Clinical Effectiveness of Hydralazine-Isosorbide Dinitrate Therapy in Patients With Heart Failure and Reduced Ejection Fraction: Findings From the Get With The Guidelines-Heart Failure Registry.
Circ Heart Fail. 2016 Feb;9(2):e002444
Authors: Khazanie P, Liang L, Curtis LH, Butler J, Eapen ZJ, Heidenreich PA, Bhatt DL, Peterson ED, Yancy CW, Fonarow GC, Hernandez AF
BACKGROUND: In clinical trials, hydralazine-isosorbide dinitrate (H-ISDN) for heart failure with reduced ejection fraction reduced morbidity and mortality among black patients and patients with intolerance to angiotensin-converting enzyme inhibitors or angiotensin II receptor blockers. The effectiveness of H-ISDN in clinical practice is unknown.
METHODS AND RESULTS: Using data from a clinical registry linked with Medicare claims, we examined the use and outcomes of H-ISDN between 2005 and 2011 among older patients hospitalized with heart failure and reduced ejection fraction. We adjusted for demographic and clinical characteristics using Cox proportional hazards models and inverse probability weighting. Among 4663 eligible patients, 22.7% of black patients and 18.2% of patients not on an angiotensin-converting enzyme inhibitor or angiotensin II receptor blocker were newly prescribed H-ISDN therapy at discharge. By 3 years, the cumulative incidence rates of mortality and readmission were similar between treated and untreated patients. After multivariable adjustment, 3-year outcomes remained similar for mortality [black patients: hazard ratio (HR), 0.92; 95% confidence interval (CI), 0.75-1.13; other patients: HR, 0.93; 95% CI, 0.79-1.09], all-cause readmission (black patients: HR, 0.98; 95% CI, 0.84-1.13; other patients: HR, 1.02; 95% CI, 0.90-1.17), and cardiovascular readmission (black patients: HR, 0.99; 95% CI, 0.82-1.19; other patients: HR, 0.94; 95% CI, 0.81-1.09). A post hoc analysis of Medicare Part D data revealed low postdischarge adherence to therapy.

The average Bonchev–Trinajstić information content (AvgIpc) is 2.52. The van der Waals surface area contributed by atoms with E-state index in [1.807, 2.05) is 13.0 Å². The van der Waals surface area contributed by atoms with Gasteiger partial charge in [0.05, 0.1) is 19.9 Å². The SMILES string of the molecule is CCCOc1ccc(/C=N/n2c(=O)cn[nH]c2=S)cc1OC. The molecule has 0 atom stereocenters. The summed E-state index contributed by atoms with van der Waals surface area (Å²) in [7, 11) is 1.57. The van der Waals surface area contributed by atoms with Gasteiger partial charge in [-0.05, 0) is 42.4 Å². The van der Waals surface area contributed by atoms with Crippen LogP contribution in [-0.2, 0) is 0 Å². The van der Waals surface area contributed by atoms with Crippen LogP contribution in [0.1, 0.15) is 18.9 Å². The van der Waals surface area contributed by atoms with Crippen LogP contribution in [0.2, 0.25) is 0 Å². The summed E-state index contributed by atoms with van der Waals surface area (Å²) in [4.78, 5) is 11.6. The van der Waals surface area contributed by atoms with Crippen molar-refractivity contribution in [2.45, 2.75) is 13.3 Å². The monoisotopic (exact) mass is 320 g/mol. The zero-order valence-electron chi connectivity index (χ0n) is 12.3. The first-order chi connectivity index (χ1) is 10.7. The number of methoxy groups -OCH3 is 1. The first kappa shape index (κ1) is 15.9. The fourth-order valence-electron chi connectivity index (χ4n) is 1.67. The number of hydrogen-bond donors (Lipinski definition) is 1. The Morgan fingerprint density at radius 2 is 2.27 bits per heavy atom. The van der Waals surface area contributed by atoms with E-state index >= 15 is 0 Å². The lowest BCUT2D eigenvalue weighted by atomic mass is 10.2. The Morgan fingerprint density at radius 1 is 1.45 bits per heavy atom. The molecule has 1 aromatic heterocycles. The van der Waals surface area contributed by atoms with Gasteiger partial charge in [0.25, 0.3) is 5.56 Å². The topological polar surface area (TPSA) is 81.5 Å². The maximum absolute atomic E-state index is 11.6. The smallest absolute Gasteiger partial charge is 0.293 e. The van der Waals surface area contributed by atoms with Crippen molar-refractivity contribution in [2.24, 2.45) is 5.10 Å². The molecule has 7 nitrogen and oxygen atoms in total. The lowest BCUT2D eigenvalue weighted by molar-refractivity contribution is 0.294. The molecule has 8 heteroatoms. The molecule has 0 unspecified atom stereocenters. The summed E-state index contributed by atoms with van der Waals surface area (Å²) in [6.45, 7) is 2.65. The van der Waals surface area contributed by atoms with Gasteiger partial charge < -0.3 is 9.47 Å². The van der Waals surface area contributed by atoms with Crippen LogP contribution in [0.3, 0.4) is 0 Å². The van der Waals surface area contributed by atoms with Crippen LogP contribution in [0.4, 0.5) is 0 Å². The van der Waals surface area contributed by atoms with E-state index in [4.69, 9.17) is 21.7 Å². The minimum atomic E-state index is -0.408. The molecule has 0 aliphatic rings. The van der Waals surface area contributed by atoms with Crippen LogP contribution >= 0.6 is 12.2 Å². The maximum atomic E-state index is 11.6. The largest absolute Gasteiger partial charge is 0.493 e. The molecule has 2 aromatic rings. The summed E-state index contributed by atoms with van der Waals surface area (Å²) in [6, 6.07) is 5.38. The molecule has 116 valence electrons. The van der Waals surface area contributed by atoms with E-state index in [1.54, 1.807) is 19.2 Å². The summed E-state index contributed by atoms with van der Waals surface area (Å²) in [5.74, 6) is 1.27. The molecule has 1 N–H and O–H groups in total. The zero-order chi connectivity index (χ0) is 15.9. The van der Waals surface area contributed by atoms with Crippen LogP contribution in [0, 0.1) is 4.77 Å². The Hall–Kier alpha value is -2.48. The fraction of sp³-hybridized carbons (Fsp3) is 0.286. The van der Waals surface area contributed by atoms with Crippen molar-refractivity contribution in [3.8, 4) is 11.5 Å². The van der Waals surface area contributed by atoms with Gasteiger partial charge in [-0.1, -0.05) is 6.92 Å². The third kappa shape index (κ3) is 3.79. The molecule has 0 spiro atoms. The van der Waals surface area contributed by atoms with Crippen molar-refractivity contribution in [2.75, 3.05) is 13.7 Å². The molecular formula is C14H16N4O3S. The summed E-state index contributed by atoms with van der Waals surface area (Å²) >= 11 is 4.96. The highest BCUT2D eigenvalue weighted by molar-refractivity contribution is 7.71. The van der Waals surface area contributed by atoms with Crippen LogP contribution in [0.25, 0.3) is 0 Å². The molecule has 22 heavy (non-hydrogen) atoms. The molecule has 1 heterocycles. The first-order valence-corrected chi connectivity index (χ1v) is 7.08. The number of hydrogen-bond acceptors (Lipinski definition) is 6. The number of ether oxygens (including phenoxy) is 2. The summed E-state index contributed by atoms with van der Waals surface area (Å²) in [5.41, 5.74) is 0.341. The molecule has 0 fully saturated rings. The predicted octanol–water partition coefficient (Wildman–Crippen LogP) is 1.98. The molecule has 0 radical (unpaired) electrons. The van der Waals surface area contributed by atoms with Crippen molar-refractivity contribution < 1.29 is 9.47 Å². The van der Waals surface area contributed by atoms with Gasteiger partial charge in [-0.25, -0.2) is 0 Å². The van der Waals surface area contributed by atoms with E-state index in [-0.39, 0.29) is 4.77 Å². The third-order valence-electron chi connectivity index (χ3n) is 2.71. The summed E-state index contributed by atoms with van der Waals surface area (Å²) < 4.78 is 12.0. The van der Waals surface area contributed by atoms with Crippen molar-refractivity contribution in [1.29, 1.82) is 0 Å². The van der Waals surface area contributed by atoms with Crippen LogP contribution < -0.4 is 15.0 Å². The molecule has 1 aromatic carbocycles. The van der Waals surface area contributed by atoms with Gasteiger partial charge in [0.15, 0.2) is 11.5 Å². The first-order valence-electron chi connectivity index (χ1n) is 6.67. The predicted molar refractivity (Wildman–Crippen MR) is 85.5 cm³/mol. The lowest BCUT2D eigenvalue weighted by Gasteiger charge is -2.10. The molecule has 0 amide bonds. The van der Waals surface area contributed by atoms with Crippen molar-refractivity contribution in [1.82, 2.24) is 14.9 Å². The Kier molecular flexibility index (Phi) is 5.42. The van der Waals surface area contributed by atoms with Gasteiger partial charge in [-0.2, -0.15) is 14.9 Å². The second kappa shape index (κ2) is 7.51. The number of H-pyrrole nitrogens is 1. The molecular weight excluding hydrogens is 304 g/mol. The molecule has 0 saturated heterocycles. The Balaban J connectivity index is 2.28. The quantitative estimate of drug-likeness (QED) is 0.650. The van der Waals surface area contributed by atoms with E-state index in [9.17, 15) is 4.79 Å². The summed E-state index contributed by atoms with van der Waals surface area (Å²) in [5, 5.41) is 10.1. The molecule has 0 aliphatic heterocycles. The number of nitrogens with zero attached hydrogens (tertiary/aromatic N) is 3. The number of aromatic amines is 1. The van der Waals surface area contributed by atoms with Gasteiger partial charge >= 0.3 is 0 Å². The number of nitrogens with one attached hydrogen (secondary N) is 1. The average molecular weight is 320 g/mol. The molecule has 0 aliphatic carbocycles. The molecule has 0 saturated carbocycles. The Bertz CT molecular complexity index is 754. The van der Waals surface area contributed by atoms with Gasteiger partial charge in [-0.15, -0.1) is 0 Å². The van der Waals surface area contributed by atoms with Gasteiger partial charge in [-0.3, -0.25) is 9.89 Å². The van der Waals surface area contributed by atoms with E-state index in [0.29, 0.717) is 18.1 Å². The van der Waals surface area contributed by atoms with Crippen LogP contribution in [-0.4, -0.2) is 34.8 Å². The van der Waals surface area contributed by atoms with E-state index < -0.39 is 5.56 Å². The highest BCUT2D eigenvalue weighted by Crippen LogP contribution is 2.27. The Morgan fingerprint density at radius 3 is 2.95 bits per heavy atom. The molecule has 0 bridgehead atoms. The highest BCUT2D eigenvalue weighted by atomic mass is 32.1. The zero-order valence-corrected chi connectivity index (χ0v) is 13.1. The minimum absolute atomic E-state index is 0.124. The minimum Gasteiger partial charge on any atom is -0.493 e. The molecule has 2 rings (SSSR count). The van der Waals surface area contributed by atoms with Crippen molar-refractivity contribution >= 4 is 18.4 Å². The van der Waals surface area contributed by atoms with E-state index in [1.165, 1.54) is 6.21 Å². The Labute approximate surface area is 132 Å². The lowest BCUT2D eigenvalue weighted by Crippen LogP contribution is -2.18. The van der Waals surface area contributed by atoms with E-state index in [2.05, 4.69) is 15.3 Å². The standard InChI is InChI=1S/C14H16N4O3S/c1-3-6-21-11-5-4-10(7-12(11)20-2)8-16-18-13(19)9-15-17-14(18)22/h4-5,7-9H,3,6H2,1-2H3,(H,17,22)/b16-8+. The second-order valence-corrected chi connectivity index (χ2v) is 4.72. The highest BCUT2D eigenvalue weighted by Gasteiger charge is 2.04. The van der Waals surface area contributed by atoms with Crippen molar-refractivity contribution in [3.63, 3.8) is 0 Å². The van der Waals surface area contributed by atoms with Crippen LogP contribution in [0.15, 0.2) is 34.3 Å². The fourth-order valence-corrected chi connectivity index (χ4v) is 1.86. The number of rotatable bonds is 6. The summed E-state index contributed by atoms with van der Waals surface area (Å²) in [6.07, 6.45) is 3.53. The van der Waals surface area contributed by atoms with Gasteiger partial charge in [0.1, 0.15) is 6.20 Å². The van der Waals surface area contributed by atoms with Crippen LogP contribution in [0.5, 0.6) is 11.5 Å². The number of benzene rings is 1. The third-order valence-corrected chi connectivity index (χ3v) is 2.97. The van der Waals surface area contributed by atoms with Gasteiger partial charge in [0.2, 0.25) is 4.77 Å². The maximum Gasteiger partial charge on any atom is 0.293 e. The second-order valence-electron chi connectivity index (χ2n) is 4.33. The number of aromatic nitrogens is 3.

CONCLUSIONS: Guideline-recommended initiation of H-ISDN therapy at hospital discharge was uncommon, and adherence was low. For both black patients and patients of other races, there were no differences in outcomes between those treated and untreated at discharge.
PMID: 26867758 [PubMed - in process]